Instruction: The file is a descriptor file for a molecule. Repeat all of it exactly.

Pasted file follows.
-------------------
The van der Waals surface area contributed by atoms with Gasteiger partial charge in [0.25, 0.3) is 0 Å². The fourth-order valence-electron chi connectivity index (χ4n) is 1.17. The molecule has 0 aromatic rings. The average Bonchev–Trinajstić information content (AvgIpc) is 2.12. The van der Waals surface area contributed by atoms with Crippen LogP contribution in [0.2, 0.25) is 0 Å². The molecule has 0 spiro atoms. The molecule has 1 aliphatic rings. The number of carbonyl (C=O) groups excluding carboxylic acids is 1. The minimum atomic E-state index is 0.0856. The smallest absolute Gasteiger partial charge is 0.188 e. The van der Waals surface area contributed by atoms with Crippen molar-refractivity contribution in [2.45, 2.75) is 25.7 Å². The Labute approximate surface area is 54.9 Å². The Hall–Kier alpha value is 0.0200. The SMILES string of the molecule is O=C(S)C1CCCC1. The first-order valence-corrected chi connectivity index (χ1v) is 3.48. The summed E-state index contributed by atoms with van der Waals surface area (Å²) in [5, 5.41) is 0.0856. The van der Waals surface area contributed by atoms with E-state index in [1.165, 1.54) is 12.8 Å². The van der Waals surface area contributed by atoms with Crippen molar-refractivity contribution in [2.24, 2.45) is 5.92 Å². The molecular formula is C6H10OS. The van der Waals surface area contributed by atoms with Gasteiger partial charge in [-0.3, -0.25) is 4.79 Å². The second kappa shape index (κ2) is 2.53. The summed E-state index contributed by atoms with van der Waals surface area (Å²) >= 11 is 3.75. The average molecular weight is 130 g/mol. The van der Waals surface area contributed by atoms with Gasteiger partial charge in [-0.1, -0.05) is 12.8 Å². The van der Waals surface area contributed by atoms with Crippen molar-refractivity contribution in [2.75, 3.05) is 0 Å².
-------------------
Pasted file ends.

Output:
The van der Waals surface area contributed by atoms with Gasteiger partial charge in [0.25, 0.3) is 0 Å². The fourth-order valence-electron chi connectivity index (χ4n) is 1.17. The molecule has 0 aromatic rings. The average Bonchev–Trinajstić information content (AvgIpc) is 2.12. The van der Waals surface area contributed by atoms with Crippen LogP contribution in [0.2, 0.25) is 0 Å². The molecule has 0 spiro atoms. The molecule has 1 aliphatic rings. The number of carbonyl (C=O) groups excluding carboxylic acids is 1. The minimum atomic E-state index is 0.0856. The smallest absolute Gasteiger partial charge is 0.188 e. The van der Waals surface area contributed by atoms with Crippen molar-refractivity contribution in [2.45, 2.75) is 25.7 Å². The Labute approximate surface area is 54.9 Å². The Hall–Kier alpha value is 0.0200. The SMILES string of the molecule is O=C(S)C1CCCC1. The first-order valence-corrected chi connectivity index (χ1v) is 3.48. The summed E-state index contributed by atoms with van der Waals surface area (Å²) in [5, 5.41) is 0.0856. The van der Waals surface area contributed by atoms with E-state index in [1.165, 1.54) is 12.8 Å². The van der Waals surface area contributed by atoms with Crippen molar-refractivity contribution in [2.24, 2.45) is 5.92 Å². The molecular formula is C6H10OS. The van der Waals surface area contributed by atoms with Gasteiger partial charge in [-0.3, -0.25) is 4.79 Å². The second kappa shape index (κ2) is 2.53. The summed E-state index contributed by atoms with van der Waals surface area (Å²) >= 11 is 3.75. The average molecular weight is 130 g/mol. The van der Waals surface area contributed by atoms with Gasteiger partial charge in [-0.1, -0.05) is 12.8 Å². The van der Waals surface area contributed by atoms with Crippen molar-refractivity contribution in [2.75, 3.05) is 0 Å².